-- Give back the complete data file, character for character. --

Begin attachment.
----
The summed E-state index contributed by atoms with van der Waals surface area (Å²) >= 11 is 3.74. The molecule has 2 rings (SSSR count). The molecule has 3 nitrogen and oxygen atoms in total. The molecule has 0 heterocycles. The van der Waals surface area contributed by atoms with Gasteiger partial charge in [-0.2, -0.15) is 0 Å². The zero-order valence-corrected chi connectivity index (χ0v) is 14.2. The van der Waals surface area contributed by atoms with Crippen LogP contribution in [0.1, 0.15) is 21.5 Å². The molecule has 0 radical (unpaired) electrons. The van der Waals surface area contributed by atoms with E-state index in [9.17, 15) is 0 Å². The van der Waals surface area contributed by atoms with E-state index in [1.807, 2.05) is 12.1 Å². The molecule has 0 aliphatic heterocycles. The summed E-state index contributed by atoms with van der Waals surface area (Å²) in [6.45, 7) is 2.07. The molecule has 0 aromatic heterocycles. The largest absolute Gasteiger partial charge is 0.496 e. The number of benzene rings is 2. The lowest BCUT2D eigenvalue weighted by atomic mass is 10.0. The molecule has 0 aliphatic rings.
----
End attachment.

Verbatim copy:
The summed E-state index contributed by atoms with van der Waals surface area (Å²) >= 11 is 3.74. The molecule has 2 rings (SSSR count). The molecule has 3 nitrogen and oxygen atoms in total. The molecule has 0 heterocycles. The van der Waals surface area contributed by atoms with Gasteiger partial charge in [-0.2, -0.15) is 0 Å². The zero-order valence-corrected chi connectivity index (χ0v) is 14.2. The van der Waals surface area contributed by atoms with Crippen LogP contribution in [0.1, 0.15) is 21.5 Å². The molecule has 0 radical (unpaired) electrons. The van der Waals surface area contributed by atoms with E-state index in [9.17, 15) is 0 Å². The van der Waals surface area contributed by atoms with E-state index in [1.807, 2.05) is 12.1 Å². The molecule has 0 aliphatic heterocycles. The summed E-state index contributed by atoms with van der Waals surface area (Å²) in [6.45, 7) is 2.07. The molecule has 0 aromatic heterocycles. The largest absolute Gasteiger partial charge is 0.496 e. The number of benzene rings is 2. The lowest BCUT2D eigenvalue weighted by atomic mass is 10.0. The molecule has 0 aliphatic rings.